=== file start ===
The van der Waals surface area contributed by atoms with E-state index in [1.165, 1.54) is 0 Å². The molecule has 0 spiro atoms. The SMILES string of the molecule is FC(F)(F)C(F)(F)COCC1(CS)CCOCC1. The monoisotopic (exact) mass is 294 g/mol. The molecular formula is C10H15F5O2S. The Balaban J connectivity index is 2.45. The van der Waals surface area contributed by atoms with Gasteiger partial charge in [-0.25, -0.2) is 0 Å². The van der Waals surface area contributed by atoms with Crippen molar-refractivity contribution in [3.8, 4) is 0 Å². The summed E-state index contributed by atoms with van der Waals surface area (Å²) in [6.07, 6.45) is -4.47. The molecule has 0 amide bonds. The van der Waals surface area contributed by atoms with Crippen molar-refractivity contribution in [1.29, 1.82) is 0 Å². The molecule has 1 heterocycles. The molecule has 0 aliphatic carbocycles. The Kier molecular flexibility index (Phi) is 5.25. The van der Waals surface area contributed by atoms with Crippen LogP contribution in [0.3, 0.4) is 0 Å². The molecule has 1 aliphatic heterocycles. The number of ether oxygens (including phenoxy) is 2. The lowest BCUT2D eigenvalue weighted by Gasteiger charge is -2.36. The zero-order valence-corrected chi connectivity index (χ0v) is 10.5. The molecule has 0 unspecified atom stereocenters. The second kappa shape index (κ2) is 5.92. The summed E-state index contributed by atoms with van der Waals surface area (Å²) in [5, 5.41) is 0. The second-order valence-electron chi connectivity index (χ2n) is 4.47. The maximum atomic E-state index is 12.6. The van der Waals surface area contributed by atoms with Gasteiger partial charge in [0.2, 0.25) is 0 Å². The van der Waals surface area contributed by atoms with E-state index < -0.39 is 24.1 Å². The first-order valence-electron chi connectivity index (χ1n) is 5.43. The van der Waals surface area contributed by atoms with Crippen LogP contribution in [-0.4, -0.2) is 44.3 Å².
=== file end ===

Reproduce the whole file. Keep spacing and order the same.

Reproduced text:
The van der Waals surface area contributed by atoms with E-state index in [1.165, 1.54) is 0 Å². The molecule has 0 spiro atoms. The SMILES string of the molecule is FC(F)(F)C(F)(F)COCC1(CS)CCOCC1. The monoisotopic (exact) mass is 294 g/mol. The molecular formula is C10H15F5O2S. The Balaban J connectivity index is 2.45. The van der Waals surface area contributed by atoms with Gasteiger partial charge in [-0.25, -0.2) is 0 Å². The van der Waals surface area contributed by atoms with Crippen molar-refractivity contribution in [3.8, 4) is 0 Å². The summed E-state index contributed by atoms with van der Waals surface area (Å²) in [6.07, 6.45) is -4.47. The molecule has 0 amide bonds. The van der Waals surface area contributed by atoms with Crippen molar-refractivity contribution in [1.29, 1.82) is 0 Å². The molecule has 1 heterocycles. The molecule has 0 aliphatic carbocycles. The Kier molecular flexibility index (Phi) is 5.25. The van der Waals surface area contributed by atoms with Crippen LogP contribution in [0.3, 0.4) is 0 Å². The molecule has 1 aliphatic heterocycles. The number of ether oxygens (including phenoxy) is 2. The lowest BCUT2D eigenvalue weighted by Gasteiger charge is -2.36. The zero-order valence-corrected chi connectivity index (χ0v) is 10.5. The molecule has 0 unspecified atom stereocenters. The second kappa shape index (κ2) is 5.92. The summed E-state index contributed by atoms with van der Waals surface area (Å²) in [5, 5.41) is 0. The second-order valence-electron chi connectivity index (χ2n) is 4.47. The maximum atomic E-state index is 12.6. The van der Waals surface area contributed by atoms with Gasteiger partial charge in [0.2, 0.25) is 0 Å². The van der Waals surface area contributed by atoms with E-state index < -0.39 is 24.1 Å². The first-order valence-electron chi connectivity index (χ1n) is 5.43. The van der Waals surface area contributed by atoms with Crippen LogP contribution in [-0.4, -0.2) is 44.3 Å².